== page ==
Scottish first minister Alex Salmond’s proposal to generate all the country’s electricity from renewable sources will fail because of an over-reliance on wind and solar power, the Institution of Mechanical Engineers (IMechE) has warned.
A report published by IMechE strongly criticised the Scottish Government for setting targets based on unpredictable sustainable energy sources, which it said would turn Scotland into a net importer of on-demand electricity.
It said if more electricity was to be generated entirely from renewable sources there had to be a “readjustment” to more reliable and predictable resources like biomass and energy from waste (EfW).
IMechE also said the rush to develop renewable energy plants was based on “idealistic solutions” and called on the Scottish Government to back up its proposals.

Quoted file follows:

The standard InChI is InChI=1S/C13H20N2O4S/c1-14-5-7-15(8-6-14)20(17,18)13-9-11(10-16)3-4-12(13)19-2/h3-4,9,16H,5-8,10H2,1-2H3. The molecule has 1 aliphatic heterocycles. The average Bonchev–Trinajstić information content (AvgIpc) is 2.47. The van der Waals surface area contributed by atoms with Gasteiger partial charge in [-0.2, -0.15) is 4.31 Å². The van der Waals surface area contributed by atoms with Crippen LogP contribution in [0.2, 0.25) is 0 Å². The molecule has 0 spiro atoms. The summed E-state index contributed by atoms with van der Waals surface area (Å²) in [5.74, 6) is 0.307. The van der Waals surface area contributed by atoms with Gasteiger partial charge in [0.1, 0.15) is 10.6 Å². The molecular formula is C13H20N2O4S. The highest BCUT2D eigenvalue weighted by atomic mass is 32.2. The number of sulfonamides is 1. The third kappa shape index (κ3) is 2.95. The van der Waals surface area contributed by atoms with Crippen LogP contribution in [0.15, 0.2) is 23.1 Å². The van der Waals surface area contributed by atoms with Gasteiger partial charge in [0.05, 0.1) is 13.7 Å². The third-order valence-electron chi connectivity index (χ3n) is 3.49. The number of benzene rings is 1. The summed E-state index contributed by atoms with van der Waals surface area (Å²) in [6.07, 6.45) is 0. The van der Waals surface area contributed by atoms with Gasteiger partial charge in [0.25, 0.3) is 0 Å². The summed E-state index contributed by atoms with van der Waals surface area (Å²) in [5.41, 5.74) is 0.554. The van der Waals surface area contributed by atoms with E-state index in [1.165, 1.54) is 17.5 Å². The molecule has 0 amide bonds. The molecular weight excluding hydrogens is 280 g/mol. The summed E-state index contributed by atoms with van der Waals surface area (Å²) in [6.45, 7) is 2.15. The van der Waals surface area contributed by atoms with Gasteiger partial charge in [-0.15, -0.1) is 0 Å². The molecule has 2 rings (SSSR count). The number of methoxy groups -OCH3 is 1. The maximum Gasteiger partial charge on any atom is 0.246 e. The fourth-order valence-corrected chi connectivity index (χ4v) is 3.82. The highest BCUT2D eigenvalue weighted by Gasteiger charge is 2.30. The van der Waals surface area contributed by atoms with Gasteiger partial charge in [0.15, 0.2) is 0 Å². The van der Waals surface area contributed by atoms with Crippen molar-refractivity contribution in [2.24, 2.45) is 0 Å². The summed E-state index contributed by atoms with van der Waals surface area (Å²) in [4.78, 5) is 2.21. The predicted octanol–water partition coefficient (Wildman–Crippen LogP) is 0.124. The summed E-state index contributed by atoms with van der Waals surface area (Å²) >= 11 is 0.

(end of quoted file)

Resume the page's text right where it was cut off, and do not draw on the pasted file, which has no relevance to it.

Director Dr Colin Brown said: “Without any clear, workable and engineering-based plan of action, it is doubtful whether these targets are achievable at all. Holyrood needs to draw up a detailed, achievable and public strategy on how they plan to deliver these targets.”
According to the Scottish Government’s 2020 Routemap for Renewable Energy published in June, biomass is set to play a “key contribution” in delivering the target of 11% of heat from renewable sources by 2020.
It also said EfW could contribute around 2.0 TWh of useful heat and 0.9 TWh of electricity each year, and that electricity production waste facilities could meet 8% of Scotland’s existing electricity demand.